Long ago, the Sporting News was baseball's bible. Now, the game has old and new testaments. Baseball America epitomizes the eyeball view of scouts; Baseball Prospectus is home to uber-educated stat lovers. Both see the Nats coming fast. In one year Baseball America has upped the Nats' farm system from dead last to ninth, one of the biggest jumps ever. The Prospectus is more brazen: "The foundations are in place. The Nationals are going to be the best team in the NL East, not in 2008, not overnight and not by sneaking up on anyone. But stay tuned, because the next four years should be all sorts of fun."
It is against this inside-the-sport buzz that we should judge the February words of the best-known Nats. A year ago, they had to endure hearing themselves described as potentially the worst team in history. Instead, after May 9, they went 64-64, then, in September, did more head-to-head damage than any team to send the Mets to one of the worst collapses in history. So, they may have a bit too much spring confidence in their words. But they think they'll become worthy of their $611 million park.
"They've done a good job of turning the whole organization around in about two years. We got a lot better and a lot younger at the same time," Ryan Zimmerman said. In a new ballpark, "we have six or seven guys who may become 30-homer hitters. Nick Johnson, Austin Kearns and I think we can. You watch Lastings Milledge and his hands are unbelievable. Elijah Dukes is Lastings with more pop. Wily Mo Pe¿a may hit the ball further than anybody. We got two good-hitting catchers now. Felipe ¿pez hit (23) homers in Cincinnati. Right now, we might have as much potential as any team in the league."
"We've had an underdog attitude since Montreal. We're not going to lose it just because we got a nice park," reliever Chad Cordero said. "We want to be a winning team and get some respect. I don't think we have to wait. We can start doing it now."
That depends, of course, on one huge "if" -- starting pitching, especially the health of Shawn Hill and John Patterson. Last season, even helped by huge RFK Stadium, Washington's starting ERA was 5.11. In a normal park, things could get ugly. That is, unless Hill (3.42), Tim Redding (3.64), Jason Bergmann (4.45), Matt Chico (4.63), John Lannan (4.15) and Patterson (3.13 in '05) can stay healthy enough to start far more than their 98 games in '07.
"If we can go out there healthy for 25-30 starts [apiece] this year, then this team will give 'em all they want -- in our division, right now, not 'someday,' " said Patterson, grinning. "We're really improved. Everybody has that feeling."
Perhaps this isn't the breakout season, or even next year. What is different, almost incomprehensibly so for longtime fans, is that the Nats, as well as much of the rest of the sport, see their emergence as a 90-win team as a "when," not an "if." Nothing like that has been the case since the elder Lerner was 7 and the Senators went to the 1933 World Series.
Since then the phrase "Washington wins the pennant" has been something out of a Broadway hit -- "Damn Yankees" -- rather than an actual memory. Since the '30s, there's been nothing but misery and mediocrity, punctuated by a few lucky but fleeting seasons above .500. Oh, and one brief run at the flag during players-depleted World War II. Washington was baseball's perennial symbol of pity. When the orphaned Expos arrived, they seemed the proper heirs to the Senators "tradition" -- an afterthought, the place to find an occasional slugger, but never a first-class franchise.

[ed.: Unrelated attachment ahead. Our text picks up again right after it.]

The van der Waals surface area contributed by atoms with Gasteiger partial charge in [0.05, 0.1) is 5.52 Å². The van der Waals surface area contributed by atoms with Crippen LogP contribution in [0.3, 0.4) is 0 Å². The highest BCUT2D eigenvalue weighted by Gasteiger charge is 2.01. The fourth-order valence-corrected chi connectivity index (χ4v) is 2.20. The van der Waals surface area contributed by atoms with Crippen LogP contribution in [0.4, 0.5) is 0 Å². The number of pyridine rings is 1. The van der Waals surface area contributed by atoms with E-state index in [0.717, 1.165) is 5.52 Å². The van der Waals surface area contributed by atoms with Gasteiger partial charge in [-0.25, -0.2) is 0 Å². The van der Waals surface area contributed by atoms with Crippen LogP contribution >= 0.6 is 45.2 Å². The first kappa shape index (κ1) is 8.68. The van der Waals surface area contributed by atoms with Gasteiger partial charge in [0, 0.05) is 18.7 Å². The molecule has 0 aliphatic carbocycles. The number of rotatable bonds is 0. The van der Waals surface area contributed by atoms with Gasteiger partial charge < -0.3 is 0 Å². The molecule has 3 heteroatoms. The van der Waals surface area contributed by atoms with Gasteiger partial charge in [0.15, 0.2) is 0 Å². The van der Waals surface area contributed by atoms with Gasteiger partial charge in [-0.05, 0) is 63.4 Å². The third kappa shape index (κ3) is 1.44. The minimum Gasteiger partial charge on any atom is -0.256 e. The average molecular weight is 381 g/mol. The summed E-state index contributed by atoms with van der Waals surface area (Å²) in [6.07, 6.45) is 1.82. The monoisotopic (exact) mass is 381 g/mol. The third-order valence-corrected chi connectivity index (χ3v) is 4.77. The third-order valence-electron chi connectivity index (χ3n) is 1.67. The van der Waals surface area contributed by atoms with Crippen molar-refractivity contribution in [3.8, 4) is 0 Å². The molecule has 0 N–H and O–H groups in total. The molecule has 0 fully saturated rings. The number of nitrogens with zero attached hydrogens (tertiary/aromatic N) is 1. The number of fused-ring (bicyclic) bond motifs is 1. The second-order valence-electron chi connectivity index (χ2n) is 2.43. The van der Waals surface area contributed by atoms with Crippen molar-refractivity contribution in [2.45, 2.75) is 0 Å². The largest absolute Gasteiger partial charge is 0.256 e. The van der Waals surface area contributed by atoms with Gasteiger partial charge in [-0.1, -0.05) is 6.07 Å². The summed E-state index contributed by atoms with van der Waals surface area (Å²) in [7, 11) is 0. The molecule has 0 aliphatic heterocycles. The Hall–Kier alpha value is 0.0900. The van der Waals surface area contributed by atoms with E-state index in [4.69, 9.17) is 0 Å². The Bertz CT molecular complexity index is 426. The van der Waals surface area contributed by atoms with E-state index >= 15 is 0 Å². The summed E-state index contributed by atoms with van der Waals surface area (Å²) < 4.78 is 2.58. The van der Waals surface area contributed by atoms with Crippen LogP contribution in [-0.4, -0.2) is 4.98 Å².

"My dad saw Washington baseball when it was that good, but I never have -- in my whole life," said principal owner Mark Lerner. "My generation settled for memories of Frank Howard hitting home runs. We plan on changing that."
Nothing current Nats fans know has any bearing on appreciating or evaluating the progress of this franchise. An entirely new yardstick is needed. Team president Stan Kasten, General Manager Jim Bowden and Manager Manny Acta all operate on a mind-set that, luckily, is completely alien to Washington's decades of disappointment or abandonment. They don't just think that they could be building a powerhouse, they believe that nothing less is acceptable. To them, the National League looks there for the taking, like Oklahoma when Sooners lined up for a land rush.
For them, the game is about the prospects, the pipeline, the potential and the leap in payroll that a new ballpark can generate. For now, the phrase you hear most often here is "high ceiling" -- as in off-the-charts stats if everything broke correctly. The Nats want to find out who fits that mold. The brass knows they have one season, perhaps two, when the feel-good rush of a new park allows them to experiment and not lose their fan base if they go 73-89 again.
What if Pe¿a got 600 at-bats? Does that produce 40 homers, 200 strikeouts or both? How fast could Milledge develop if he got to play his favorite position -- center field -- every day at age 22? What if Dukes turned his life around and forced the Nats to find a place for the talent bursting from his linebacker physique? Until young hurlers Ross Detwiler, Collin Balester, Josh Smoker and Jack McGeary arrive, there's still time for a much-injured Patterson, or an underwhelming but gritty Chico, or a last-chance veteran such as Redding to prove his ceiling is high enough.
"I'm not very good at making predictions, but I am worse at believing them," Acta said. No Florida opinion matters after Opening Day. As a season unfolds, or unravels, "everything changes everything," as Earl Weaver said. Still, Acta knows which direction his team is heading. "We made a lot more progress in one year than I ever could have imagined," the manager said. "We are not trying to 'compete.' We are playing to win."
Finally, Washington baseball is in a place where victory is, increasingly, an expectation, not a hope. For this town, that's somewhere few of us have ever visited. And for those elders, like Ted Lerner, who have, it's barely a memory.